Our long national nightmare is over: Hugh Grant and Sarah Jessica Parker are teaming up once again for the romantic comedy Did You Hear About the Morgans? Phew! It’s been a long, desolate dry patch for moviegoers since the two starred in together in Extreme Measures (1996). What other Hollywood non-couples love to fake it with each other on-screen? Read on…
Kate Hudson and Matthew McConaughey
This pretty blond pair first teamed up for How to Lose a Guy in 10 Days (2003). McConaughey’s relaxed vibe clicked so well with Hudson’s shrill shtick that despite lacking much in the way of plot, How to Lose a Guy opened at No. 1 at the box office. So it was only natural that the pair were reunited for Fool’s Gold (2008), basically a rehashing of the same movie with a slight twist (treasure at sea!). That one did well too, so it’s probably not the last you’ll see of this golden couple.
Drew Barrymore and Adam Sandler
Unlike tanned gods Hudson and McConaughey, Sandler and Barrymore have a down-to-earth, goofy chemistry. In The Wedding Singer (1998), Sandler wooed Barrymore with ’80s tunes, bad hair and dated pop-cultural references. And wouldn’t you know, Sandler and Barrymore got back together for 50 First Dates (2004). In it, Sandler is once again a goofy regular Joe in love with a goofy Barrymore, who has amnesia. Here’s hoping they’ve got more ideas up their sleeves.
Kate Winslet and Leonardo DiCaprio
If you’ll recall, Titanic (1997) was one of the most popular movies of all time, so it’s not surprising that people want to see more of Winslet and DiCaprio. The pair reunited to play full fledged adults — of the miserable ’50s suburban variety — in Revolutionary Road (2008), a flick even more angsty than Titanic. If Hudson and McConaughey are the pretty pair and Barrymore and Sandler are the funny ones, Winslet and DiCaprio are definitely the dramatic duo of this bunch.
Meg Ryan and Tom Hanks
Ryan and Hanks are the modern gold standard by which all repeat movie couples are held to. In You’ve Got Mail (1998),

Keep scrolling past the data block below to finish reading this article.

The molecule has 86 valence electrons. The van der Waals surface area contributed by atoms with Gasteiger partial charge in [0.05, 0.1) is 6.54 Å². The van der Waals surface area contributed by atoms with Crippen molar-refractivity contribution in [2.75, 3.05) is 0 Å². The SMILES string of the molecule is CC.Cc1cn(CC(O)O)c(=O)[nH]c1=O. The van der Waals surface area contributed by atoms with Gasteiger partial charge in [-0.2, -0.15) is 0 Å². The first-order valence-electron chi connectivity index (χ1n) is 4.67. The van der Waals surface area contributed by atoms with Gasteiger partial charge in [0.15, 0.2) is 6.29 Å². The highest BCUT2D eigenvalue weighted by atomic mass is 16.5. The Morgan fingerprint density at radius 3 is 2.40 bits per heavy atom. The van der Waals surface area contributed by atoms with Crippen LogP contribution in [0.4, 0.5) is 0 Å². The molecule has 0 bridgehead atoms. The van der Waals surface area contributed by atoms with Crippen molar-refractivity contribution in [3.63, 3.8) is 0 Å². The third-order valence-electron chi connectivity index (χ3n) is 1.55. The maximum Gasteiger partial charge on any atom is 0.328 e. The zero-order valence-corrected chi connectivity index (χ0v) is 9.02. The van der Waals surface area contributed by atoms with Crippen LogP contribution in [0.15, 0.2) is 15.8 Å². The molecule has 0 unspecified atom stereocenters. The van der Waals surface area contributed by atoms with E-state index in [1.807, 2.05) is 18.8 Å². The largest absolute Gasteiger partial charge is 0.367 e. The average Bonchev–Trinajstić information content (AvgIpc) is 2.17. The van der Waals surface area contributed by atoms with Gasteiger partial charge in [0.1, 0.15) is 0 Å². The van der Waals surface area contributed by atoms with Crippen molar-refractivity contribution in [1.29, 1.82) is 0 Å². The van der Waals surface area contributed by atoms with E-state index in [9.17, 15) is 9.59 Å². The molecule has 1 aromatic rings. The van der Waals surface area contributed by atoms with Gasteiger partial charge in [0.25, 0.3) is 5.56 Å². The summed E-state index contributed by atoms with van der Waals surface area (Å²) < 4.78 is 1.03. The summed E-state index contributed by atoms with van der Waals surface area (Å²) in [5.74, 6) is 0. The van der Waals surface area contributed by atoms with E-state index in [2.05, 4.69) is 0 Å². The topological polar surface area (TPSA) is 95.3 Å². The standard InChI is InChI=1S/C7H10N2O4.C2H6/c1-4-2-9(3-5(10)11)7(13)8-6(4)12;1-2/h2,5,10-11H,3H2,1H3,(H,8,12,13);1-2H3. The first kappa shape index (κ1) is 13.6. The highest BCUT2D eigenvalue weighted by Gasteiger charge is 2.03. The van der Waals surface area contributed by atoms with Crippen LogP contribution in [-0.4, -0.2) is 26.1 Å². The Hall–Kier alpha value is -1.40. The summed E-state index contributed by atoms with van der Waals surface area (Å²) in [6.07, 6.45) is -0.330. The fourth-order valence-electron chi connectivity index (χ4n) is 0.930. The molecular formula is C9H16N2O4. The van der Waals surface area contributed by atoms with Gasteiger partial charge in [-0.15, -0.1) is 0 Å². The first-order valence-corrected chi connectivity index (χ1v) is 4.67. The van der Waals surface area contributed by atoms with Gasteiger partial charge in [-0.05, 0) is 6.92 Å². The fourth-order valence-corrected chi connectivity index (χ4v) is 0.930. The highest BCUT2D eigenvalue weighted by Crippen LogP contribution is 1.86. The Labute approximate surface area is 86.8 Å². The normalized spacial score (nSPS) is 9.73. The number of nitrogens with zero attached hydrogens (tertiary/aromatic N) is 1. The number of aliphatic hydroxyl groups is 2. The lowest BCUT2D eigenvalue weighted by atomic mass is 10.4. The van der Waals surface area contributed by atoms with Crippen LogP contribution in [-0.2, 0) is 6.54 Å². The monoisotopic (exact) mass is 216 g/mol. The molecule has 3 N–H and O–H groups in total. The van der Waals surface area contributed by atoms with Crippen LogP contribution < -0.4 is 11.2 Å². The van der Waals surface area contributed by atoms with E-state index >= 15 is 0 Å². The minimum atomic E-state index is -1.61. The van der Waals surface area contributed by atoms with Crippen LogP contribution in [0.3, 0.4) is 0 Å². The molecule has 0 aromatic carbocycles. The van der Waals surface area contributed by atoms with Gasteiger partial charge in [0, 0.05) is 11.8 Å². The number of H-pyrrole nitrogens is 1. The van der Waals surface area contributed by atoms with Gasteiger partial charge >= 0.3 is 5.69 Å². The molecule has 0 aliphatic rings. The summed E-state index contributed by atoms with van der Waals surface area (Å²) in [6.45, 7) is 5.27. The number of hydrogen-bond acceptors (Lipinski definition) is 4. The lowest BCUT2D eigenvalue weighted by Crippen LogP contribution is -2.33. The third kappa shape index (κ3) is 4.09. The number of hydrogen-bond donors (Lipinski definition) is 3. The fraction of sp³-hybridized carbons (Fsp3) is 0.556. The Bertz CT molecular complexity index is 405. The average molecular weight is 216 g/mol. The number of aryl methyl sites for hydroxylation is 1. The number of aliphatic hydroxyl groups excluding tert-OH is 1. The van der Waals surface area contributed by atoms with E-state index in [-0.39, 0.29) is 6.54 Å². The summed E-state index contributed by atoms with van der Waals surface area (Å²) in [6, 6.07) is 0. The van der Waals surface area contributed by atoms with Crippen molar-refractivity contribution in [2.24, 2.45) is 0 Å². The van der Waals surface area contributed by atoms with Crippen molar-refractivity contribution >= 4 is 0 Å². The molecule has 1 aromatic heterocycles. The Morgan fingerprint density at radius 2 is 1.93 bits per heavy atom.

the pair reteamed for Sleepless in Seattle (1993) writer/director Nora Ephron to make a seemingly identical movie. While anyone can excuse second-tier actors like McConaughey and Hudson for using this strategy, it seemed like Hanks and Ryan would be above this. Nope! But no matter — movie fans love these two so much, the film was a hit nonetheless.
Julia Roberts and Richard Gere
Given that Pretty Woman launched Roberts’s career and gave Gere one of his defining roles, it’s no wonder Runaway Bride (1999), which reunited the pair, was such a big hit. This time Roberts is a runaway bride, not a hooker, and Gere is a journalist writing about her, and wouldn’t you know it, they fall for each other. That sound you just heard was Roberts and Gere cashing in on their idiosyncratic on-screen chemistry.
Nicole Kidman and Tom Cruise
Kidman and Cruise met on the set of the race car drama Days of Thunder (1990) and divorced less than two years after the release of their second, and final, movie together, Eyes Wide Shut (1999). The Kubrick drama caused a flurry of rumors alleging everything from affairs to Cruise paying Kidman to be his wife to cover up the fact that he was gay, so it was no surprise when the two split up shortly thereafter. Alas, that was to spell the end of their on-screen love affair as well.
Diane Keaton and Woody Allen
Woody Allen sure has no shame about casting beautiful women to play his lovers in his movies, and Diane Keaton plays his feminine foil in some of his best works. To wit, the pair starred opposite each other in Annie Hall (1977) and Manhattan (1979). To this day Keaton and Allen’s witty banter and strangely captivating chemistry in Annie Hall is the stuff of legend and the only slightly less compelling Manhattan offered more of the same.
Lauren Bacall and Humphrey Bogart
Like Allen and Keaton, Bogart and Bacall’s romancing extended beyond the screen, with the added twist that Bogart was a disturbing 26 years older than Bacall and called her “baby.” The two began their movie and real-life love affair with To Have and Have Not (1944) and immediately followed it up with The Big Sleep. Of course, this pair may not have even been America’s favorite on-screen couple with
a semi-secret real-life relationship thanks to the liason undertaken by…
Katharine Hepburn and Spencer Tracy
Tracy and Hepburn were the Meg Ryan and Tom Hanks of the mid-twentieth century. Starting with Woman of the Year (1942), they became Hollywood’s leading on-screen pair, providing witty banter and lessons on gender relations in classics like Adam’s Rib (1949) and Guess Who’s Coming to Dinner? (1967). The two continued their real-life relationship until Tracy died in 1967. Alas, Hepburn didn’t attend the funeral, as Tracy had never formally divorced his wife! Dramatic both on-screen and off, those two.